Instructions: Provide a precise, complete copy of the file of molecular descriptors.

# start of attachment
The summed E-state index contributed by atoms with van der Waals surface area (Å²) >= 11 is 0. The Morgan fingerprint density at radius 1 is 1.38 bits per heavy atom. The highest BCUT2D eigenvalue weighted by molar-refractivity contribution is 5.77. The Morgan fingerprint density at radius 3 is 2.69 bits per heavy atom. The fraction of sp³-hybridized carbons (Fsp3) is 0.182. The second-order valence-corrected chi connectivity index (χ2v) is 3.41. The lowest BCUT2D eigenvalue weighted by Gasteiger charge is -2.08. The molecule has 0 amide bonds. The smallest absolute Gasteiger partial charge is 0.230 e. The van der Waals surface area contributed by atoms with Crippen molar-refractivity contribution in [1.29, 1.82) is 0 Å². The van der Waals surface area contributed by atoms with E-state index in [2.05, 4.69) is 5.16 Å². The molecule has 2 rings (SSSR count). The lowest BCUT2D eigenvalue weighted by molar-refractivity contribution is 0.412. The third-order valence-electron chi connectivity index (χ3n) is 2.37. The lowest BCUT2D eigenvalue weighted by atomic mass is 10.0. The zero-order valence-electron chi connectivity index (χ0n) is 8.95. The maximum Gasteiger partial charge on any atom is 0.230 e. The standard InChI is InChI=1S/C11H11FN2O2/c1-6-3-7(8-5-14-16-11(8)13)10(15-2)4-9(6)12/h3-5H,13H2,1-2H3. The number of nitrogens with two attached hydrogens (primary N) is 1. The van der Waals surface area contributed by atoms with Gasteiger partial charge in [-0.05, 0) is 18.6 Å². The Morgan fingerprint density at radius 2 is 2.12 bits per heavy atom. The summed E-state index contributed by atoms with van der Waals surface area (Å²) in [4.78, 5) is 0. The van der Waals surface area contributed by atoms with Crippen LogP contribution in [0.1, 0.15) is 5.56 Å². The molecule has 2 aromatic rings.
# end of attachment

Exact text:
The summed E-state index contributed by atoms with van der Waals surface area (Å²) >= 11 is 0. The Morgan fingerprint density at radius 1 is 1.38 bits per heavy atom. The highest BCUT2D eigenvalue weighted by molar-refractivity contribution is 5.77. The Morgan fingerprint density at radius 3 is 2.69 bits per heavy atom. The fraction of sp³-hybridized carbons (Fsp3) is 0.182. The second-order valence-corrected chi connectivity index (χ2v) is 3.41. The lowest BCUT2D eigenvalue weighted by Gasteiger charge is -2.08. The molecule has 0 amide bonds. The smallest absolute Gasteiger partial charge is 0.230 e. The van der Waals surface area contributed by atoms with Crippen molar-refractivity contribution in [1.29, 1.82) is 0 Å². The van der Waals surface area contributed by atoms with E-state index in [2.05, 4.69) is 5.16 Å². The molecule has 2 rings (SSSR count). The lowest BCUT2D eigenvalue weighted by molar-refractivity contribution is 0.412. The third-order valence-electron chi connectivity index (χ3n) is 2.37. The lowest BCUT2D eigenvalue weighted by atomic mass is 10.0. The zero-order valence-electron chi connectivity index (χ0n) is 8.95. The maximum Gasteiger partial charge on any atom is 0.230 e. The standard InChI is InChI=1S/C11H11FN2O2/c1-6-3-7(8-5-14-16-11(8)13)10(15-2)4-9(6)12/h3-5H,13H2,1-2H3. The number of nitrogens with two attached hydrogens (primary N) is 1. The van der Waals surface area contributed by atoms with Gasteiger partial charge in [-0.05, 0) is 18.6 Å². The Morgan fingerprint density at radius 2 is 2.12 bits per heavy atom. The summed E-state index contributed by atoms with van der Waals surface area (Å²) in [4.78, 5) is 0. The van der Waals surface area contributed by atoms with Crippen LogP contribution in [0.1, 0.15) is 5.56 Å². The molecule has 2 aromatic rings.